We all want the best of both worlds, and we want it all now. We…
Paul Revelia has made another good video on YouTube here, on circuit training vs normal training. Circuit training is essentially mixing strength training with a little cardiovascular work. When I say normal training, I mean just strength training without the cardio mixed in during the rest times. The goal with circuit training is often (not always) to build muscle and lose fat at the same time.
However, I’ve written before about how this may not be the best idea, particularly if you’ve been training for longer than a year.
Paul weighed up the pros and cons of circuit training. There are definitely some strong benefits for Men Over 40 who happen to be very busy. He mentions that this could be worth looking into if you are short for time, and that circuit training can be a useful time management tool.
As long as you realise that it isn’t necessarily going to build muscle and burn fat at the same time, you’ll be good to go. Just make sure you’re in a calorie deficit and realise that you don’t need huge training volumes in order to maintain your muscle on a cut.
His specific benefits of circuit training were:
- If you need both weights and cardio in the same session, it can be a life-saver. It will keep your heart rate up and you get a bit of everything.
- If you need to get in and get out, this will get the job done quickly.
Again, as long as you have realistic expectations in the sense that you’re not going to gain muscle and lose fat at the same time unless you’re a noob, then you should be fine. However, in Paul’s words:
- You are surviving the workout rather than thriving in the workout – meaning you’re not really getting quality strength work in, or quality cardio in for that matter. You get a bit of everything, but most definitely not the best of everything.
- Focusing on one goal at a time rather than trying to get good at everything at the same time will get you to your goal faster, and you willbe able to achieve greater things at that particular endeavour. Whether that is strength, muscle mass, or cardiovascular fitness (and race times).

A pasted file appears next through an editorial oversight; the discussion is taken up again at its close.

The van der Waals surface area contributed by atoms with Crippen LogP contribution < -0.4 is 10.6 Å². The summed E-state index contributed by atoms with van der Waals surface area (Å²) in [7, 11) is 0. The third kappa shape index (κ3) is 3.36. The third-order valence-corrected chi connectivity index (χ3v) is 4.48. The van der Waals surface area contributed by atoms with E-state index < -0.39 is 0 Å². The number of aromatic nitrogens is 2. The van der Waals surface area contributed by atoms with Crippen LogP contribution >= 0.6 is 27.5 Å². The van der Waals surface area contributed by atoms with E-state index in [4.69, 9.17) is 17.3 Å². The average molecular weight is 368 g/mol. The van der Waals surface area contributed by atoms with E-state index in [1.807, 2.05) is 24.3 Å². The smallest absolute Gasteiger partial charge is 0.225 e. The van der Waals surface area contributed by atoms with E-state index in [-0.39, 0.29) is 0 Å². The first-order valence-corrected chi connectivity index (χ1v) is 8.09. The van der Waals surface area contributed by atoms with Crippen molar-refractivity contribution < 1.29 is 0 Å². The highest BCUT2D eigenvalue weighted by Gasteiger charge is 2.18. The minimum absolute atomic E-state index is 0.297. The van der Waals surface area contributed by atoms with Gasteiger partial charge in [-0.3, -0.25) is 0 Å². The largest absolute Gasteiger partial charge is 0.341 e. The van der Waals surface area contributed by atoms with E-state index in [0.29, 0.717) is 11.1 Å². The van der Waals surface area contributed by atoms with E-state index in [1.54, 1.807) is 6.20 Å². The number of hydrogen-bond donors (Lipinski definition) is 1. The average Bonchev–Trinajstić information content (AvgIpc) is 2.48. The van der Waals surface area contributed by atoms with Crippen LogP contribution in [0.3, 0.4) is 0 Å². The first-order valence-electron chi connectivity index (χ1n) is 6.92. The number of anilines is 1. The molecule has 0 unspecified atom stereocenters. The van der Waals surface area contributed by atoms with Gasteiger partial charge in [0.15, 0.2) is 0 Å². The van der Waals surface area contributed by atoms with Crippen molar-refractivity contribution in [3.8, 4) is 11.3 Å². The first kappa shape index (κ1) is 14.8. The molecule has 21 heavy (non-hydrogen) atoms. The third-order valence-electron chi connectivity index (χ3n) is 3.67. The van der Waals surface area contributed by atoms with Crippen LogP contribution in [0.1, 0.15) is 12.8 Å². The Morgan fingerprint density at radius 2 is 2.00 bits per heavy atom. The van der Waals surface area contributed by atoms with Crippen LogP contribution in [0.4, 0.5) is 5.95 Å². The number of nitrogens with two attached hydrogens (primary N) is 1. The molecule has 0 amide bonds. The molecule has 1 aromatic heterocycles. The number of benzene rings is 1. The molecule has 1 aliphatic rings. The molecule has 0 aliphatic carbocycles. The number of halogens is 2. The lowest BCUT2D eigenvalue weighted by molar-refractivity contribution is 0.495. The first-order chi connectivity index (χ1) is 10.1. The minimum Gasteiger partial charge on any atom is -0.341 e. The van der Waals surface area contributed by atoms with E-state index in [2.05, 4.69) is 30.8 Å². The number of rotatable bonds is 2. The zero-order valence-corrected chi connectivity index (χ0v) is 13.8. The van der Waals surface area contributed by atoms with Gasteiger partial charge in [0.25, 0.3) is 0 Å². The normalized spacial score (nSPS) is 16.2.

It all comes back to goal-setting 101 and prioritisation. One goal at a time will get you there faster, and if it’s a strength goal for example, you will get stronger than you ever possibly could have done if you were doing circuit training. End of story.
It’s up to you and it depends on your goals. If you have very ambitious goals in any particular area, you would be wise to focus on one goal at a time, and not try to be the jack of all trades. If, for example, you want to surpass the 1000 pound club by a long way, you don’t want to be doing circuit training. If you want to get very lean, I would not be focusing on circuit training. You need quality muscle maintenance training whilst in a deficit.
However, if you have more moderate goals and you’re incredibly short for time, then circuit training may well be a valid option for you. You can still make good progress with fat loss (if you have a lot to lose) and make some progress with strength and muscle (if you’re fairly new to strength training).